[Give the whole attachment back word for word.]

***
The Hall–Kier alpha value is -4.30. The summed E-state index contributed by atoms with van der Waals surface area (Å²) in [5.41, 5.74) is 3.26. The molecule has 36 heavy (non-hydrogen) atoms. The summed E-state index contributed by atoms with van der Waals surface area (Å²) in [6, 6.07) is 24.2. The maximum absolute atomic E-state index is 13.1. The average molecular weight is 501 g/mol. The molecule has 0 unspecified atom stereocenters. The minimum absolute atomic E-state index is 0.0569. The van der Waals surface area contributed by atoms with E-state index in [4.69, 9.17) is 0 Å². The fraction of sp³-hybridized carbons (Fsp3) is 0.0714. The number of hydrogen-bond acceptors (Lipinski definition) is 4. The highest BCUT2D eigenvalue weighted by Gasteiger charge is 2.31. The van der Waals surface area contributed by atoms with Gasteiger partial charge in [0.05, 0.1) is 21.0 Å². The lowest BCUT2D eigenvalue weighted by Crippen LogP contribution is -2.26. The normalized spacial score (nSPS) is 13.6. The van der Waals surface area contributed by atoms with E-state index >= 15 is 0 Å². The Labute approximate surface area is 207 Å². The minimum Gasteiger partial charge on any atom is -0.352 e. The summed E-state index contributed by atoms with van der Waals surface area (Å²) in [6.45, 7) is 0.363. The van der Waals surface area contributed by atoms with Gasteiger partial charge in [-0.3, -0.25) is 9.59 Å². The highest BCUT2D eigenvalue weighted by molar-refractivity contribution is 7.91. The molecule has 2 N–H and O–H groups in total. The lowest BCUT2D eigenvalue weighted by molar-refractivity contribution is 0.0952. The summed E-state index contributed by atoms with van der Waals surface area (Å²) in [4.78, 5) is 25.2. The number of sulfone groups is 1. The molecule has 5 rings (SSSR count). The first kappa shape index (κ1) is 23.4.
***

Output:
The Hall–Kier alpha value is -4.30. The summed E-state index contributed by atoms with van der Waals surface area (Å²) in [5.41, 5.74) is 3.26. The molecule has 36 heavy (non-hydrogen) atoms. The summed E-state index contributed by atoms with van der Waals surface area (Å²) in [6, 6.07) is 24.2. The maximum absolute atomic E-state index is 13.1. The average molecular weight is 501 g/mol. The molecule has 0 unspecified atom stereocenters. The minimum absolute atomic E-state index is 0.0569. The van der Waals surface area contributed by atoms with E-state index in [4.69, 9.17) is 0 Å². The fraction of sp³-hybridized carbons (Fsp3) is 0.0714. The number of hydrogen-bond acceptors (Lipinski definition) is 4. The highest BCUT2D eigenvalue weighted by Gasteiger charge is 2.31. The van der Waals surface area contributed by atoms with Gasteiger partial charge in [0.05, 0.1) is 21.0 Å². The lowest BCUT2D eigenvalue weighted by Crippen LogP contribution is -2.26. The normalized spacial score (nSPS) is 13.6. The van der Waals surface area contributed by atoms with E-state index >= 15 is 0 Å². The Labute approximate surface area is 207 Å². The minimum Gasteiger partial charge on any atom is -0.352 e. The summed E-state index contributed by atoms with van der Waals surface area (Å²) in [6.45, 7) is 0.363. The van der Waals surface area contributed by atoms with Gasteiger partial charge in [-0.3, -0.25) is 9.59 Å². The highest BCUT2D eigenvalue weighted by molar-refractivity contribution is 7.91. The molecule has 2 N–H and O–H groups in total. The lowest BCUT2D eigenvalue weighted by molar-refractivity contribution is 0.0952. The summed E-state index contributed by atoms with van der Waals surface area (Å²) in [4.78, 5) is 25.2. The number of sulfone groups is 1. The molecule has 5 rings (SSSR count). The first kappa shape index (κ1) is 23.4.